REVIEW: Bright Lights, Hopeless Return: Marianne Nicolson's Oh How I Long For Home 

Kayla Elderton | November 2, 2016

Marianne Nicolson, Oh, How I Long For Home, 2016, installation view at Teck Gallery. Photo: Blaine Campbell.

The familiar glow of neon lights fills the Teck Gallery at 515 West Hastings Street, but this time, the lights glow for no commercial brand.  A complicated relationship between the city and neon lights bloomed in the 1940’s and 50’s, when an abundance of street signs started to populate the streets of Vancouver. A decade later a law was passed to eliminate the bright lights [1].  Since then, there has been a slow reintroduction of neon signage as an homage to the glow that once was familiar to our streets.  Artist Marianne Nicolson confronts this neon history as a representation of falsehood; a reflection of a promise and hope for Indigenous people that never surpassed artificial light.  

Nicolson’s installation, Oh, How I Long For Home, consists of two parallel black walls facing one another: one containing a long row of framed black and white photographs, the other, colour photos and neon signage.  The four photos on the west wall are of recognizable neon signs from Hastings Street and situated under a red neon text.  On the east wall hangs twelve street photographs of people from Nicolson’s community during Vancouver’s neon heyday, framing the hope and excitement that came with its colourful arrival in the city.  The two walls are separated by a broad window and the physical distance is a spatialized reminder of the colonization that took place which changed feelings of hope and excitement to confusion and disappointment.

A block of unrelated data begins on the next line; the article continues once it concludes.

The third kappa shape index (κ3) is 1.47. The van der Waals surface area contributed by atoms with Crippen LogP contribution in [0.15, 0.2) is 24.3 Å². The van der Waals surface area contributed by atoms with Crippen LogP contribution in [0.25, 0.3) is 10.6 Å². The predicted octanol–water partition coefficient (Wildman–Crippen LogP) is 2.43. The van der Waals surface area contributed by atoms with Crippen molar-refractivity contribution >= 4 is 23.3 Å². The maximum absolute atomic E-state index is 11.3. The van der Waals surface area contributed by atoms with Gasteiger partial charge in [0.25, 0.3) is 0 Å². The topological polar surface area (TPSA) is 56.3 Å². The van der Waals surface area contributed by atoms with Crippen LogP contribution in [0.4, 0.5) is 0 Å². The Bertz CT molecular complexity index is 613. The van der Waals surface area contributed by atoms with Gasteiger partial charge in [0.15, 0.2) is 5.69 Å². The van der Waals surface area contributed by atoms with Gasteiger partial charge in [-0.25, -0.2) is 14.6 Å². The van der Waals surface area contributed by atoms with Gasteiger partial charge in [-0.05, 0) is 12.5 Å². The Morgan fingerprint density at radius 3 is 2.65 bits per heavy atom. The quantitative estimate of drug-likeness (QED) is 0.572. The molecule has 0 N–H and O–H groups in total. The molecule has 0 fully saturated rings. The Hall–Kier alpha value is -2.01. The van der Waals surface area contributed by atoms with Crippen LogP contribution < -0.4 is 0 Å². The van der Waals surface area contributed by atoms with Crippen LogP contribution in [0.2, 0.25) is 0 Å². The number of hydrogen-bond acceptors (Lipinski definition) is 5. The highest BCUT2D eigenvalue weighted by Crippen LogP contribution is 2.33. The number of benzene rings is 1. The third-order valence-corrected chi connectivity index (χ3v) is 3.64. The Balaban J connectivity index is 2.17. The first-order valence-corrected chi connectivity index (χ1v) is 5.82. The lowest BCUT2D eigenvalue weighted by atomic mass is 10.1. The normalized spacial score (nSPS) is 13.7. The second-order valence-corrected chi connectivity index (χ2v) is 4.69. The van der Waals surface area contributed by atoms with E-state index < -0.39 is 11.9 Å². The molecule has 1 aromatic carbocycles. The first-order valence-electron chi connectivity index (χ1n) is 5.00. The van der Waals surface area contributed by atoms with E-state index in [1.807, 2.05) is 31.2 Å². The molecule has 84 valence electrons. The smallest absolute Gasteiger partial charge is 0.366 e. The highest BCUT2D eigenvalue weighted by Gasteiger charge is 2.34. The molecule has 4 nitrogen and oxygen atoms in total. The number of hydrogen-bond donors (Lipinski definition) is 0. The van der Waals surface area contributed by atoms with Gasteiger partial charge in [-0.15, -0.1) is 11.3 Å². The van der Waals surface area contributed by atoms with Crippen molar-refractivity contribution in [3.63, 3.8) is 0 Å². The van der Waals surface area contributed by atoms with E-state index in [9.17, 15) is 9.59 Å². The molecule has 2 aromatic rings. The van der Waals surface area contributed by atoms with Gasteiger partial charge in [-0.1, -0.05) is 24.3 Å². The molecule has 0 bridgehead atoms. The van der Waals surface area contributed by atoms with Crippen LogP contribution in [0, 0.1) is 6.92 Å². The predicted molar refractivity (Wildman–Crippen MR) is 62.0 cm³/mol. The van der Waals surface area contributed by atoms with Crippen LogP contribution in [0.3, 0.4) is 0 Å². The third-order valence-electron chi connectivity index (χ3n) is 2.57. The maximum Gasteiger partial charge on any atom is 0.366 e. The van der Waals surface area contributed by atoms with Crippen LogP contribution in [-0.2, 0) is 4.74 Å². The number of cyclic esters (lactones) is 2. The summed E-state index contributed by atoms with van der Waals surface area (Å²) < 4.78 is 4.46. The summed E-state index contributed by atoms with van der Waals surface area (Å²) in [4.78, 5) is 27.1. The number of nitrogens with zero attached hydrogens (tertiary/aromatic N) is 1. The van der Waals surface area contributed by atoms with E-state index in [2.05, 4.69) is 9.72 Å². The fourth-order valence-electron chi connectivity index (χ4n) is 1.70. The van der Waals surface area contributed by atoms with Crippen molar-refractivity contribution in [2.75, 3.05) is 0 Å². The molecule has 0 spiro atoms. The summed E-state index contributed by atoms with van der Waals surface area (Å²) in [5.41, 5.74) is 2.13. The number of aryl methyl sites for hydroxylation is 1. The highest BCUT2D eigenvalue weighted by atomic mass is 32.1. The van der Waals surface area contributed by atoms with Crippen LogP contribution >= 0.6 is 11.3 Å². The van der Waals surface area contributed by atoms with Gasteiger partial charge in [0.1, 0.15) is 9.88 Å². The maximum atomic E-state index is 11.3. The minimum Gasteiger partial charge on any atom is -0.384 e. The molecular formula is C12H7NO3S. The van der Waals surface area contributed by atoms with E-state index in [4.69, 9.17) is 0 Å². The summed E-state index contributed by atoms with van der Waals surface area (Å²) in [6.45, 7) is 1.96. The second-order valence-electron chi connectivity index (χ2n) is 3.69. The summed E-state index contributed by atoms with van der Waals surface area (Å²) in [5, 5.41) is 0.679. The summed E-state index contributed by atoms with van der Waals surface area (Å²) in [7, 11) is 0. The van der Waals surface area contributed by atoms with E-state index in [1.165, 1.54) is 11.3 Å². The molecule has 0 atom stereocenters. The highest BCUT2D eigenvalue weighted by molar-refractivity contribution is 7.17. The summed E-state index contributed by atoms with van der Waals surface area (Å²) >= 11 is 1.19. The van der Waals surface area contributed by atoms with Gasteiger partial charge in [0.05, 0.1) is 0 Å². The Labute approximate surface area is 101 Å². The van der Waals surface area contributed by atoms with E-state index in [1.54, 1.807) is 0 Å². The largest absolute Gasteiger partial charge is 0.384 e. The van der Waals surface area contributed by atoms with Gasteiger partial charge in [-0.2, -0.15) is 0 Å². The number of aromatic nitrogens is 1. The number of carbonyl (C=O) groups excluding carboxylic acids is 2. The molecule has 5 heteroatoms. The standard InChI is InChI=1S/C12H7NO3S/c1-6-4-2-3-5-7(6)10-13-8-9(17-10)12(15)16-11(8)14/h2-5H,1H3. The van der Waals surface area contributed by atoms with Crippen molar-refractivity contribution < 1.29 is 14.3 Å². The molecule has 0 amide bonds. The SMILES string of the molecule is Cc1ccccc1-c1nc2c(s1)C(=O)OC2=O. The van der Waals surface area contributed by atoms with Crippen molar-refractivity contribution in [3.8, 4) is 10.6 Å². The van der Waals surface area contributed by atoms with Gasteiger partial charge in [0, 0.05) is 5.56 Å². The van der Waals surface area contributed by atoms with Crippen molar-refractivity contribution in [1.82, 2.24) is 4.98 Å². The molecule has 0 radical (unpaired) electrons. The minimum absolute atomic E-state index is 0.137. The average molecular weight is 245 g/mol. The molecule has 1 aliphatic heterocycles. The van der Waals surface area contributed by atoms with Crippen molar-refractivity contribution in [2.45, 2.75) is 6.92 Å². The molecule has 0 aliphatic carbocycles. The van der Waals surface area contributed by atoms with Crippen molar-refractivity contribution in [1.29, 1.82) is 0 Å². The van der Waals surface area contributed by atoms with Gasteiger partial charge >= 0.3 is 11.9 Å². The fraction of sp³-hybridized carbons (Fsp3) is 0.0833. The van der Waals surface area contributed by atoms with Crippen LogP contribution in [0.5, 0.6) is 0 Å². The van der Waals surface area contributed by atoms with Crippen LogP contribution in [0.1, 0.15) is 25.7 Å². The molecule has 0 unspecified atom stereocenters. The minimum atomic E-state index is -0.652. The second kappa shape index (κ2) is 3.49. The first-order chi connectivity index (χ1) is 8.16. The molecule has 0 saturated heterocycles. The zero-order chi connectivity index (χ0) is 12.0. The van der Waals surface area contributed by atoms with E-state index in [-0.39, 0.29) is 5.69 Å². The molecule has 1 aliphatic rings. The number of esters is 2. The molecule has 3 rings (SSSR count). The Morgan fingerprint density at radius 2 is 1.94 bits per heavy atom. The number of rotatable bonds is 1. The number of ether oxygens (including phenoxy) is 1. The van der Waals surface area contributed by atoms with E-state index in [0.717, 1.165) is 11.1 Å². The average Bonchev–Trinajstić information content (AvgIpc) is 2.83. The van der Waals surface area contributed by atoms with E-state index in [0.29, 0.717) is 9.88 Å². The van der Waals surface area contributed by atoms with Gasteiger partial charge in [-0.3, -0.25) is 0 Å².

Marianne Nicolson, Oh, How I Long For Home, 2016, installation view at Teck Gallery. Photo: Blaine Campbell.

The unrelenting glow of neon in the space urges us not to forget colonization and its active legacy.  The Kwak’wala words in neon read “Wa'lasan xwalsa kan ne'nakwe”, which loosely translates to “Oh, how I long for home” and refer to a return, just as the sun returns [2].  Although the sun’s return is a comforting occurrence for most, Nicolson’s return is unfulfilled.  The title highlights the inability to return home for many Indigenous people in terms of land and culture.  The exhibition itself is held on unceded land, an actively colonized and further institutionalized territory.  Nicolson is not talking about return as a decolonization, but rather a return of power to those that once called this land home.  As such, Nicolson’s display of archival photographs is a conversation about our ongoing state of occupation and not a mere historical snapshot.

That Oh, How I Long For Home was made for a public space, which is occupied by students studying, is a challenge to complacency.  The space of the Teck Gallery is open, unlike most traditional galleries, and students may not even consider their interaction with the art therein, but Nicolson’s work is glowing for our attention and intimate consideration.  Thus the invitation is to not only coexist spatially, but also to recognize historical patterns, seek restoration and engage critically with our shared future on this land.

Works Cited

[1] John, Mackie. "Bright Lights, Old City: Remembering Vancouver's Neon Glory." The Vancouver Sun, 13 Nov. 2009. Web. 05 Oct. 2016.

[2] O’Brian, Melanie. “Marianne Nicolson, Oh, How I Long For Home.” Web. 05 Oct. 2016.    

For more information on Marianne Nicolson: Oh How I Long For Home click here.

<<  Previous BlogBack to 2016 | Next Blog >>